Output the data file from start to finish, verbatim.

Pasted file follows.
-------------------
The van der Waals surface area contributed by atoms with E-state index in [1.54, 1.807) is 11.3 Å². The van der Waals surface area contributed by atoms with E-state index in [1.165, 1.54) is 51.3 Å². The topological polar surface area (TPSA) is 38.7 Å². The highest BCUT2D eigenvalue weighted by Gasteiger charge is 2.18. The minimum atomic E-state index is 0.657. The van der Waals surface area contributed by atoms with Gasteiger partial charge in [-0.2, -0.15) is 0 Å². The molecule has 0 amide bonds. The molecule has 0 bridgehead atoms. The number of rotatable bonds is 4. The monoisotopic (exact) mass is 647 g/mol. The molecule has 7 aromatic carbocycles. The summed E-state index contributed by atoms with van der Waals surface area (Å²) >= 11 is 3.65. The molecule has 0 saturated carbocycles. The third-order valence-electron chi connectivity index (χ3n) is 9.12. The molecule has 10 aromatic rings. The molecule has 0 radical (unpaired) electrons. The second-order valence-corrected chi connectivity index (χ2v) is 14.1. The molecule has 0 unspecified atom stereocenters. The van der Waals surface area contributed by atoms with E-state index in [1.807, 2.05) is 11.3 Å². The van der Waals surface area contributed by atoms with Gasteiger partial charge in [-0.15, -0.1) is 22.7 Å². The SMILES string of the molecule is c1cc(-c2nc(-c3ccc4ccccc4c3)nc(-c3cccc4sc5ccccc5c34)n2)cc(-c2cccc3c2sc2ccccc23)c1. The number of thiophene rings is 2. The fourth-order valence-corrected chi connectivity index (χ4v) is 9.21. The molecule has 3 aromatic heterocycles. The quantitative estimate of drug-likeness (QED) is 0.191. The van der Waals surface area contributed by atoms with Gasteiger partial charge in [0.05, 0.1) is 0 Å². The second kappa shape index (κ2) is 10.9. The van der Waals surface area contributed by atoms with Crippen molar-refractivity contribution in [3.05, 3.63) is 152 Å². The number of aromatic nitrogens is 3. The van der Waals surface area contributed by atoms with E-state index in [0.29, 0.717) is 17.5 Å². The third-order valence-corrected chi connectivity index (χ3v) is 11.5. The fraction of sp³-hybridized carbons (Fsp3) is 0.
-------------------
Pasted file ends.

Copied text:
The van der Waals surface area contributed by atoms with E-state index in [1.54, 1.807) is 11.3 Å². The van der Waals surface area contributed by atoms with E-state index in [1.165, 1.54) is 51.3 Å². The topological polar surface area (TPSA) is 38.7 Å². The highest BCUT2D eigenvalue weighted by Gasteiger charge is 2.18. The minimum atomic E-state index is 0.657. The van der Waals surface area contributed by atoms with Gasteiger partial charge in [-0.2, -0.15) is 0 Å². The molecule has 0 amide bonds. The molecule has 0 bridgehead atoms. The number of rotatable bonds is 4. The monoisotopic (exact) mass is 647 g/mol. The molecule has 7 aromatic carbocycles. The summed E-state index contributed by atoms with van der Waals surface area (Å²) >= 11 is 3.65. The molecule has 0 saturated carbocycles. The third-order valence-electron chi connectivity index (χ3n) is 9.12. The molecule has 10 aromatic rings. The molecule has 0 radical (unpaired) electrons. The second-order valence-corrected chi connectivity index (χ2v) is 14.1. The molecule has 0 unspecified atom stereocenters. The van der Waals surface area contributed by atoms with E-state index in [1.807, 2.05) is 11.3 Å². The van der Waals surface area contributed by atoms with Gasteiger partial charge in [-0.15, -0.1) is 22.7 Å². The SMILES string of the molecule is c1cc(-c2nc(-c3ccc4ccccc4c3)nc(-c3cccc4sc5ccccc5c34)n2)cc(-c2cccc3c2sc2ccccc23)c1. The number of thiophene rings is 2. The fourth-order valence-corrected chi connectivity index (χ4v) is 9.21. The molecule has 3 aromatic heterocycles. The quantitative estimate of drug-likeness (QED) is 0.191. The van der Waals surface area contributed by atoms with Gasteiger partial charge in [0.05, 0.1) is 0 Å². The second kappa shape index (κ2) is 10.9. The van der Waals surface area contributed by atoms with Crippen molar-refractivity contribution in [3.05, 3.63) is 152 Å². The number of aromatic nitrogens is 3. The van der Waals surface area contributed by atoms with E-state index in [0.29, 0.717) is 17.5 Å². The third-order valence-corrected chi connectivity index (χ3v) is 11.5. The fraction of sp³-hybridized carbons (Fsp3) is 0.